It should come as no surprise at this point that organizations of all sizes are flocking to the cloud with high hopes of reducing CapEx, making OpEx more predictable, enhancing scalability, making management easier and improving disaster preparedness. In fact, here in the opening weeks of 2013, a new study by Symantec finds that 94 percent of enterprises are at least discussing cloud or cloud services, up from 75 percent a year ago. But Symantec also reports that companies that rush into cloud deployments inevitably encounter a host of hidden costs.
ReRez conducted Symantec's Avoiding the Hidden Costs of Cloud 2013 Survey from September to October 2012, gathering responses from 3,236 organizations in 29 countries--1,358 of the responses came from smaller and midsize businesses, while 1,878 came from larger enterprises.
"This is a broad, robust survey," says Dave Elliott, senior product marketing manager for Global Cloud Marketing at Symantec. "It was in planning for nine months and took two months to implement. What we found is that organizations have, in fact, actually embraced the cloud. Organizations have said, 'Yes, the cloud is a real thing. We're there.'"
But ReRez and Symantec also found that the path to the cloud is often a rocky one.
"There were a bunch of hidden costs or second-order issues that organizations are facing when they move to the cloud," Elliott says. "In their rush to the cloud, they perhaps haven't thought through all the implications of it. These second-order issues are significant, they're real, but frankly they're easy to overcome with just a little bit of planning."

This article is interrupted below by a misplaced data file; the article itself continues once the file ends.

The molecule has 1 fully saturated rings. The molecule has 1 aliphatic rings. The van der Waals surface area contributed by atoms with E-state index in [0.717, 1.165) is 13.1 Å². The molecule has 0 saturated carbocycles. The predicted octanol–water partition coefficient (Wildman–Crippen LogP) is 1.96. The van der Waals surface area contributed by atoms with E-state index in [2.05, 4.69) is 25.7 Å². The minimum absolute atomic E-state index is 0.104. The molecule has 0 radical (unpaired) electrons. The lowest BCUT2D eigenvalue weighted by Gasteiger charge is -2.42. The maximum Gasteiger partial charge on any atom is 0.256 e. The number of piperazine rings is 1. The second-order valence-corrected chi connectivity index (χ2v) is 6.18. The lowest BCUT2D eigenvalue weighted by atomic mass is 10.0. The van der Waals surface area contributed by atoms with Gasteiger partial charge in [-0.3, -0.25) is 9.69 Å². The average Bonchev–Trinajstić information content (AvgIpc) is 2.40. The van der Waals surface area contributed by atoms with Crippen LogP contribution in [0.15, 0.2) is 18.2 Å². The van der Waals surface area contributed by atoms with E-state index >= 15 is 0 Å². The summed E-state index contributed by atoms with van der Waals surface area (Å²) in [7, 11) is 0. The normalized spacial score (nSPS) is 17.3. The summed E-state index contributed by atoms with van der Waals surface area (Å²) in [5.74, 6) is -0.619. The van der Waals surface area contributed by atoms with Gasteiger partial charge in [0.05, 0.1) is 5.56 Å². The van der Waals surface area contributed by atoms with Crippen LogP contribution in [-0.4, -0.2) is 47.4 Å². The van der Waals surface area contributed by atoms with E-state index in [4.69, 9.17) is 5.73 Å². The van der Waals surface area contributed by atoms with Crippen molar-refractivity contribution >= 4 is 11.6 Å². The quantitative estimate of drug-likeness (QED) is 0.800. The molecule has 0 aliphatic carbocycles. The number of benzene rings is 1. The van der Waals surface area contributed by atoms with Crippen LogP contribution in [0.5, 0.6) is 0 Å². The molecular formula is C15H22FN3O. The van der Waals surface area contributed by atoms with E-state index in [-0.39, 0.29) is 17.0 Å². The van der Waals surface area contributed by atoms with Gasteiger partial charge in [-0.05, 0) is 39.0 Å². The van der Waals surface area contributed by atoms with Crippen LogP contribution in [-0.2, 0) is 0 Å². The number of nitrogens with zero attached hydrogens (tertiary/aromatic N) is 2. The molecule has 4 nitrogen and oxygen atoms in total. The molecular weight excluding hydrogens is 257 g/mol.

The most common hidden costs are tied to rogue cloud use, complex backup and recovery, inefficient storage, compliance and eDiscovery issues and data in transit issues, according to the study.
Rogue Cloud Implementations
The survey found that 77 percent of businesses saw rogue cloud deployments last year--implementations of public cloud applications by business groups that are not managed by IT or integrated into the company's IT infrastructure. It is more common among enterprises, 83 percent of which saw rogue cloud deployments within the last year. Among the SMB respondents, 70 percent said they experienced rogue cloud deployments within the last year.
"It's not getting any better," Elliott says. "In fact, it may be getting worse. Seventy-nine percent think it's going to stay as bad as it is or get worse."
And those rogue cloud deployments often lead to issues. The survey found that 40 percent of organizations who reported rogue cloud issues experienced the exposure of confidential information as a result. More than 25 percent said they faced account takeover issues, defacement of Web properties or stolen goods or services as a result.
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